Ultimately, what do you think you got from the mentorship?
I think she and I would both say the opportunities, because she put me in contact with L’Eclaireur and Givenchy and ultimately Gucci. When she was the president of Fendi, she brought on the current VP of retail at Gucci, and so when I told her about this Gucci job, she so kindly forwarded my resume to him directly, and from there it made its way to who it needed to. But without that, I mean, a resume at Gucci …
Speaking of Gucci, what’s life like as an assistant buyer at one of the world’s biggest fashion brands?
In general, for any fashion house, you have a buyer and an assistant buyer. A buyer chooses the product for a store in a given region or in the entire world. When choosing that product, they’re responsible for the management of inventory from the moment you place that order down to putting it on markdown so we can sell it. As an assistant buyer, what that looks like is helping the buyer and making those business decisions by analyzing sales in each market, figuring out how each product is performing based on demographics, locations. And then, just kind of like staying ahead of the game with the inventory. I do a lot of stock rotations to make sure the product is fresh and that it’s being seen by new people in different locations. And there’s a bit of a creative component where you partner with design to let them know what the next season should look like.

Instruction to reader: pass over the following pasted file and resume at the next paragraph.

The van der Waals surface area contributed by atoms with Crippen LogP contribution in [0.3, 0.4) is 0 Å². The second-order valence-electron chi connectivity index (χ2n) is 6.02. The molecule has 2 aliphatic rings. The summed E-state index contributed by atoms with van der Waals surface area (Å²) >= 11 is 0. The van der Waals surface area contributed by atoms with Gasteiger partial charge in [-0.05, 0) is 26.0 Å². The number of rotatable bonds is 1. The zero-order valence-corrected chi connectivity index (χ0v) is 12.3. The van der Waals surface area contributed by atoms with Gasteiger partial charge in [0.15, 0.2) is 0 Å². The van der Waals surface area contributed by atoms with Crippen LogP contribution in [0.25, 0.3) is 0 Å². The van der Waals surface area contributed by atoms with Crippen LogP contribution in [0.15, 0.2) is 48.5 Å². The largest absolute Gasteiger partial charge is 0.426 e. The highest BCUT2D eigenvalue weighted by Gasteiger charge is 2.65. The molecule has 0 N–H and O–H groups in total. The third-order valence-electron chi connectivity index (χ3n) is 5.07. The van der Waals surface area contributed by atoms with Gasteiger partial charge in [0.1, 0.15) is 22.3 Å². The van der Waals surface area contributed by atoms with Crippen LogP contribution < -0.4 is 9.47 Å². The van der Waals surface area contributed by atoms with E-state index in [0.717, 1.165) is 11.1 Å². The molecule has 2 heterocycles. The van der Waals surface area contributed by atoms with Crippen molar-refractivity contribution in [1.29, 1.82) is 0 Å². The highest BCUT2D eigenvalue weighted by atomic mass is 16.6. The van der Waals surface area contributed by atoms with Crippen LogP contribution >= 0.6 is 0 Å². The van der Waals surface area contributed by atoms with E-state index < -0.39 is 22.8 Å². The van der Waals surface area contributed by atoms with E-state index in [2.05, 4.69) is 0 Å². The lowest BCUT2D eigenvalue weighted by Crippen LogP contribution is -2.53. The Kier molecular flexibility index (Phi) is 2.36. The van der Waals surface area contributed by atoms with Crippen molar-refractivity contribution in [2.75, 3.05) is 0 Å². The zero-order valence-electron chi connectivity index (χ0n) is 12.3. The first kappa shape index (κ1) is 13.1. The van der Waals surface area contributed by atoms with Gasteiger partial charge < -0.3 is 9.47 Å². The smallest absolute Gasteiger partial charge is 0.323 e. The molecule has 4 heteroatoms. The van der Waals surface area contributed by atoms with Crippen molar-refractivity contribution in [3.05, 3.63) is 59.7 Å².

Where do you see yourself in five or 10 years?
I see myself still heavily associated with fashion. There is not a 100 percent chance that I’m still going to be in buying. It’s exciting but I want more. I have a stronger creative side than just business analysis, and I’ve always been somewhat entrepreneurial. Eventually, I’d like to partner with a developing luxury brand and really take it to the right market and make it something amazing. I think brands today have a great potential for combining fashion and media, and I’d like to see what that could look like with the right partnership.